Security Summit: Know when, how to use threat intelligence
We need to be able to tell the story of threats, and provide information to people on how to respond, the potential damage of threats and how to mitigate these. Knowing when and how to use threat intelligence to support security operations and incident response is key.
So said Rebekah Brown, threat intelligence lead, global services at Rapid7, during her keynote this morning on "The art and science of threat intelligence" at ITWeb Security Summit 2017, at Vodaworld in Midrand.
Addressing a packed audience of over 900 security professionals, Brown defined threat intelligence as "analysed information about the capability, intent and opportunities of cyber threats".
"This gives us our threat spectrum. Without capability, you have an impending threat. Without intent, a potential threat. If there's intent and capability but no opportunity, it's an insubstantial threat."
Avoiding potential threats is about removing or limiting the opportunity, and this is where threat intelligence plays a role. "It allows businesses to take a more effective approach in the defence of their networks. Security solutions that alert or respond based on pieces of code or signatures commonly associated with malware don't work."
First step: data
So what is the process of threat intelligence? "Start with a question of your data, then review the information and develop hypotheses. Evaluate assumptions, make an analytic judgement ? this is not a yes or no, but a thought process. Use models like analysis of competing hypothesis, etc, but you have to follow an analytic process to see if it's likely to be correct or not. If likely to be correct, assign a confidence ? say I'm 90% sure, or identify information that would add to the certainty. Then record your results. If probably not the right path, still record your findings; it means your process is working."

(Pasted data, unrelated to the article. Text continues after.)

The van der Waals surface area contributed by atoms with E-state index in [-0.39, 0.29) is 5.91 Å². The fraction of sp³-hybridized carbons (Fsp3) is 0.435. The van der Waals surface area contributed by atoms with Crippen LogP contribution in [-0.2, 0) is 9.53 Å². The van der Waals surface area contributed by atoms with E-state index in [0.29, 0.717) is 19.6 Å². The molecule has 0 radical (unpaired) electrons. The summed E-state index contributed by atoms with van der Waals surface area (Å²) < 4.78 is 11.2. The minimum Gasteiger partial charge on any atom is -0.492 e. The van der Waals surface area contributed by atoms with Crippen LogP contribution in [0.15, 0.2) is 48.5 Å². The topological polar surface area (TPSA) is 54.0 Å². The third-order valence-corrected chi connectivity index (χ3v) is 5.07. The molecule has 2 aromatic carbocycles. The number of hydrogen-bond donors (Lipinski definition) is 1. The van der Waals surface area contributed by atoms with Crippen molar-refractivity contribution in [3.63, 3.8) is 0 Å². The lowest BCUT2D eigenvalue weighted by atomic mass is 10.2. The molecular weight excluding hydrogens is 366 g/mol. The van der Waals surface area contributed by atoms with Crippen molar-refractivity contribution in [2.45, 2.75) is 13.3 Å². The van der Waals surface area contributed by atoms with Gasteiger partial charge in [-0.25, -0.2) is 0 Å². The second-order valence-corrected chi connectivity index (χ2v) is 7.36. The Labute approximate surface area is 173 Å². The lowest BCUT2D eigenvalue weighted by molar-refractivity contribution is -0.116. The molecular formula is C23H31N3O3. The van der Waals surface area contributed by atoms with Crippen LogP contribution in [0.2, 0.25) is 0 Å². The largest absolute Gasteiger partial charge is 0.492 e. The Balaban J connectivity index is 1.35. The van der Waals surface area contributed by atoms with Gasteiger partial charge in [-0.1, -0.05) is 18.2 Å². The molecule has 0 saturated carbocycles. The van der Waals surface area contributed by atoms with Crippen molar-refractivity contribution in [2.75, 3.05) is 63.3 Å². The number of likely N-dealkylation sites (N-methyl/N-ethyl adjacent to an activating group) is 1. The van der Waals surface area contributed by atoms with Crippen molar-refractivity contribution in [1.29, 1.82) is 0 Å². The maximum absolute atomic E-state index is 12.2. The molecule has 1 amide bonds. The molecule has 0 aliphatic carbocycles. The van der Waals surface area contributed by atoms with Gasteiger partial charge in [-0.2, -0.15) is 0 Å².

Brown said this will include who is behind the attack, and what legal action could be taken, as well as how to identify attacker behaviour and put blocks in place. Threat covers the full spectrum from the goals and motivations of a hacker, what their capabilities and infrastructure are, and vulnerabilities that could be exploited, or via which vectors they could attack, she explained.
Collect, analyse, inform is the core of the intelligence process, noted Brown. "One of the key words in the definition is 'analysed', because a structured analytic process has to be applied to data before it can be considered intelligence. Then comes the questions of should we act on this? Can we act on this? And what exactly is this?"
According to Brown, the real value of threat intelligence lies in its context, as putting context on threat intelligence will allow businesses to make more informed decisions about what they're doing, how to allocate their resources. If you know an attacker is after credit card details, for example, you can focus resources on protecting that information, she commented.
With threat intelligence, an organisation can understand when an event is an isolated incident, or part of a bigger trend that might need more resources directed at it, she concluded.